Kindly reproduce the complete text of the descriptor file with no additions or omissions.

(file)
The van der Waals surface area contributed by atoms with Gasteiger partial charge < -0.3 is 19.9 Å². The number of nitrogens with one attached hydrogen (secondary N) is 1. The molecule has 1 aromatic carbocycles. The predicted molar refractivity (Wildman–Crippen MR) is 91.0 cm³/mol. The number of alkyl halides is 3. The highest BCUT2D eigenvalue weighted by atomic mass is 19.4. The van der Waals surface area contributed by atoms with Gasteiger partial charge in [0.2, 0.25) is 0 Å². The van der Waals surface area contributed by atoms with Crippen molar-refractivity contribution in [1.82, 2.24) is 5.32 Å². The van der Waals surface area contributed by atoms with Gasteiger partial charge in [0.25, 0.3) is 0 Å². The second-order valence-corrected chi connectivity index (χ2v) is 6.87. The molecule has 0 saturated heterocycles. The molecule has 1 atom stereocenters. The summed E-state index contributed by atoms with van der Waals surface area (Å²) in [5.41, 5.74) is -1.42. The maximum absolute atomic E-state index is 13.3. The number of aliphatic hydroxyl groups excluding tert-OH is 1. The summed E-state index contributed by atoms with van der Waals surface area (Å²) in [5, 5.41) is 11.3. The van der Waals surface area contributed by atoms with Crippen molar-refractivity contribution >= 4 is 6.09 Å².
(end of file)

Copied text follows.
The van der Waals surface area contributed by atoms with Gasteiger partial charge < -0.3 is 19.9 Å². The number of nitrogens with one attached hydrogen (secondary N) is 1. The molecule has 1 aromatic carbocycles. The predicted molar refractivity (Wildman–Crippen MR) is 91.0 cm³/mol. The number of alkyl halides is 3. The highest BCUT2D eigenvalue weighted by atomic mass is 19.4. The van der Waals surface area contributed by atoms with Gasteiger partial charge in [0.2, 0.25) is 0 Å². The van der Waals surface area contributed by atoms with Crippen molar-refractivity contribution in [1.82, 2.24) is 5.32 Å². The van der Waals surface area contributed by atoms with Gasteiger partial charge in [0.25, 0.3) is 0 Å². The second-order valence-corrected chi connectivity index (χ2v) is 6.87. The molecule has 0 saturated heterocycles. The molecule has 1 atom stereocenters. The summed E-state index contributed by atoms with van der Waals surface area (Å²) in [5.41, 5.74) is -1.42. The maximum absolute atomic E-state index is 13.3. The number of aliphatic hydroxyl groups excluding tert-OH is 1. The summed E-state index contributed by atoms with van der Waals surface area (Å²) in [5, 5.41) is 11.3. The van der Waals surface area contributed by atoms with Crippen molar-refractivity contribution >= 4 is 6.09 Å².